it isn’t that people don’t care about privacy, it is just that privacy is getting more expensive

Andrew Parker recently wrote a ‘mea culpa‘ on his 2006-2007 conception that people cared about privacy…  he writes:

But, where I “Got It Wrong” regarding privacy was assuming that other users felt similarly to me. I didn’t think users were as proactive as I was about privacy hygiene, but I did think they had similar instincts…. it’s remarkable what data people will willingly hand over when asked nicely, and it seems to me that privacy concerns are rarely the friction to adoption I expect they would be.

Given my privacy schtick a few people asked me what I thought….  short version – I get where Andrew is going, but I would phrase it a bit differently. 

It can all be reduced to relatively simple economics….  in the last several years a whole host of services have made the immediate pay-off to consumers for dropping privacy exceedingly high.  People do care about privacy now, as they always have — but on a relative basis, privacy/not submitting to the information market is just more expensive than it once was.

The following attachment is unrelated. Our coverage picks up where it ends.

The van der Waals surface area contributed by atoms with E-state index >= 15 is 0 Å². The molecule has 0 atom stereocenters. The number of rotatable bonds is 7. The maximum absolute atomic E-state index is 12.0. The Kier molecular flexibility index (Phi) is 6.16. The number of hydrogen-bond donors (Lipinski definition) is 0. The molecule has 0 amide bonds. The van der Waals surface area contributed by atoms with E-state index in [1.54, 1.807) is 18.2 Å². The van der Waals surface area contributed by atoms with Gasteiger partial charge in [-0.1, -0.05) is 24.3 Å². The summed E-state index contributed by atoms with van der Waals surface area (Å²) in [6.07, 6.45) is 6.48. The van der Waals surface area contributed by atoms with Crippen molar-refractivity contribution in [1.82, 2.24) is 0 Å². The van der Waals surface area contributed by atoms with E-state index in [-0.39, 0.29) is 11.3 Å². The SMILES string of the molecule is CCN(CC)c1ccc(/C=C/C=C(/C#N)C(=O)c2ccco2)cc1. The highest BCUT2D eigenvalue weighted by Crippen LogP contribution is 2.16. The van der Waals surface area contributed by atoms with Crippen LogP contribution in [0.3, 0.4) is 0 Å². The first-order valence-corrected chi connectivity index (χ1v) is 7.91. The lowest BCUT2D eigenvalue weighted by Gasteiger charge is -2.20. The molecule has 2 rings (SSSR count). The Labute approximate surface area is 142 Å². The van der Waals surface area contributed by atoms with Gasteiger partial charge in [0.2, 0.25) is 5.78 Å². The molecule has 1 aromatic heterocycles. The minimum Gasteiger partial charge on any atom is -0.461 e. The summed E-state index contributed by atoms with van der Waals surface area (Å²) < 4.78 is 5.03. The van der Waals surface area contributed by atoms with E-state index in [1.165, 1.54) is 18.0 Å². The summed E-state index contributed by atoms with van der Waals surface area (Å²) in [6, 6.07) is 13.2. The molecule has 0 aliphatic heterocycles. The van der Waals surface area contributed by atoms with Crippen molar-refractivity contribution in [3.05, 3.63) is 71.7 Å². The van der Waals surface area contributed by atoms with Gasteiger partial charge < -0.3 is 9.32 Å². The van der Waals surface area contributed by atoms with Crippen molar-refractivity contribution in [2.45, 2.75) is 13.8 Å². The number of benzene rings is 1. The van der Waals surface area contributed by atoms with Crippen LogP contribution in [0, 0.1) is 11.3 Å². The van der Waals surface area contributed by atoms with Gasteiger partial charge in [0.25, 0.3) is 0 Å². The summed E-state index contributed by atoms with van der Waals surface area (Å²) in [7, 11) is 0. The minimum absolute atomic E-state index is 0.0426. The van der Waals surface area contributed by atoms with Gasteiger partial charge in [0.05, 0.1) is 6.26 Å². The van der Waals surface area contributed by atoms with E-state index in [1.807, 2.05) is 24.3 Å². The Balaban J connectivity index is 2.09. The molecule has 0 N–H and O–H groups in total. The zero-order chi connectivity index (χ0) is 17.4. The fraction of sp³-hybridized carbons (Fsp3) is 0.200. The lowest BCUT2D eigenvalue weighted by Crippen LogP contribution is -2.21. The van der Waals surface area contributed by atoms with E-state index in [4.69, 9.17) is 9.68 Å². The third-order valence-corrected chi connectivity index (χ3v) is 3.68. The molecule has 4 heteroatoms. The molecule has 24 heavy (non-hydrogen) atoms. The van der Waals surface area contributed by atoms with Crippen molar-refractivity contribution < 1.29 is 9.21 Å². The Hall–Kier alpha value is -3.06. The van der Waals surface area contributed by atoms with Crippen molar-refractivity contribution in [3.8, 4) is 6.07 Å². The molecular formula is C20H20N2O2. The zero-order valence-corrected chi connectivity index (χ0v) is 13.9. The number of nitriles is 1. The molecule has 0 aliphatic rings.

So, it isn’t ‘remarkable what data people will willingly hand over when asked nicely’, it is amazing how the cost of fundamental inputs (compute/store/bandwidth) has sufficiently changed the economic model around personal information so that services ranging from FB to Mint, etc. can provide users a huge utility return on giving up/selling/sharing more of their data.
, Thanks Sam, thoughtful response.

I’m not sure the average user gives as much thought to the value exchange for data as you credit them… two reasons why: 1) most times (like in Mint) this data is requested up front because any value is clear, so users are trading their privacy for the *hope* of a valuable service. 2) I think trying to value privacy relative the utility of social services is far too high a cognitive load (see The Penny Gap) for lessons here, so if the average consumer cared about their privacy even a little bit, then they would weight their decision to participate consciously and friction to adoption would be *much* higher.

-Andrew

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